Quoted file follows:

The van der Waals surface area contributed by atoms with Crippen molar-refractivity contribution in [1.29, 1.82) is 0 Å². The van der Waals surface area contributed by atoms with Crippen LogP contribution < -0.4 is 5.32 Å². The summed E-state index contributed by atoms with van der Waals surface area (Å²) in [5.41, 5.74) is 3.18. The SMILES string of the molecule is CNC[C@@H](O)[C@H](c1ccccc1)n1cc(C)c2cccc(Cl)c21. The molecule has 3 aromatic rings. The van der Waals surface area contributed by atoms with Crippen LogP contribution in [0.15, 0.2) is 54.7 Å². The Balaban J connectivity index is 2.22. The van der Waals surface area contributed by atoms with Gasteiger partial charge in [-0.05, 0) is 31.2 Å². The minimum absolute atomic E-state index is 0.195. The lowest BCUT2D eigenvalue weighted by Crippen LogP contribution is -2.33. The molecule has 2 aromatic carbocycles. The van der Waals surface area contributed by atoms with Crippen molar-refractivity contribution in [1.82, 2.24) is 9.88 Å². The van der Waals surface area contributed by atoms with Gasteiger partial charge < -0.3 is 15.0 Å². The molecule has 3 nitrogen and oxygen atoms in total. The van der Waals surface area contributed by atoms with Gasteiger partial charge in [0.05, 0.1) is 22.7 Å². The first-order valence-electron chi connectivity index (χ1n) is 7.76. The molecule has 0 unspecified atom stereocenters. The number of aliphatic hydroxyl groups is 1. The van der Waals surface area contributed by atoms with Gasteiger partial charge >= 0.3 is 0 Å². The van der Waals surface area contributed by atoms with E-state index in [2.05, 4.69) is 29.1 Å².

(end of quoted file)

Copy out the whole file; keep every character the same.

The van der Waals surface area contributed by atoms with Crippen molar-refractivity contribution in [1.29, 1.82) is 0 Å². The van der Waals surface area contributed by atoms with Crippen LogP contribution < -0.4 is 5.32 Å². The summed E-state index contributed by atoms with van der Waals surface area (Å²) in [5.41, 5.74) is 3.18. The SMILES string of the molecule is CNC[C@@H](O)[C@H](c1ccccc1)n1cc(C)c2cccc(Cl)c21. The molecule has 3 aromatic rings. The van der Waals surface area contributed by atoms with Crippen LogP contribution in [0.15, 0.2) is 54.7 Å². The Balaban J connectivity index is 2.22. The van der Waals surface area contributed by atoms with Gasteiger partial charge in [-0.05, 0) is 31.2 Å². The minimum absolute atomic E-state index is 0.195. The lowest BCUT2D eigenvalue weighted by Crippen LogP contribution is -2.33. The molecule has 2 aromatic carbocycles. The van der Waals surface area contributed by atoms with Crippen molar-refractivity contribution in [1.82, 2.24) is 9.88 Å². The van der Waals surface area contributed by atoms with Gasteiger partial charge < -0.3 is 15.0 Å². The molecule has 3 nitrogen and oxygen atoms in total. The van der Waals surface area contributed by atoms with Gasteiger partial charge in [0.05, 0.1) is 22.7 Å². The first-order valence-electron chi connectivity index (χ1n) is 7.76. The molecule has 0 unspecified atom stereocenters. The number of aliphatic hydroxyl groups is 1. The van der Waals surface area contributed by atoms with Gasteiger partial charge >= 0.3 is 0 Å². The van der Waals surface area contributed by atoms with E-state index in [2.05, 4.69) is 29.1 Å².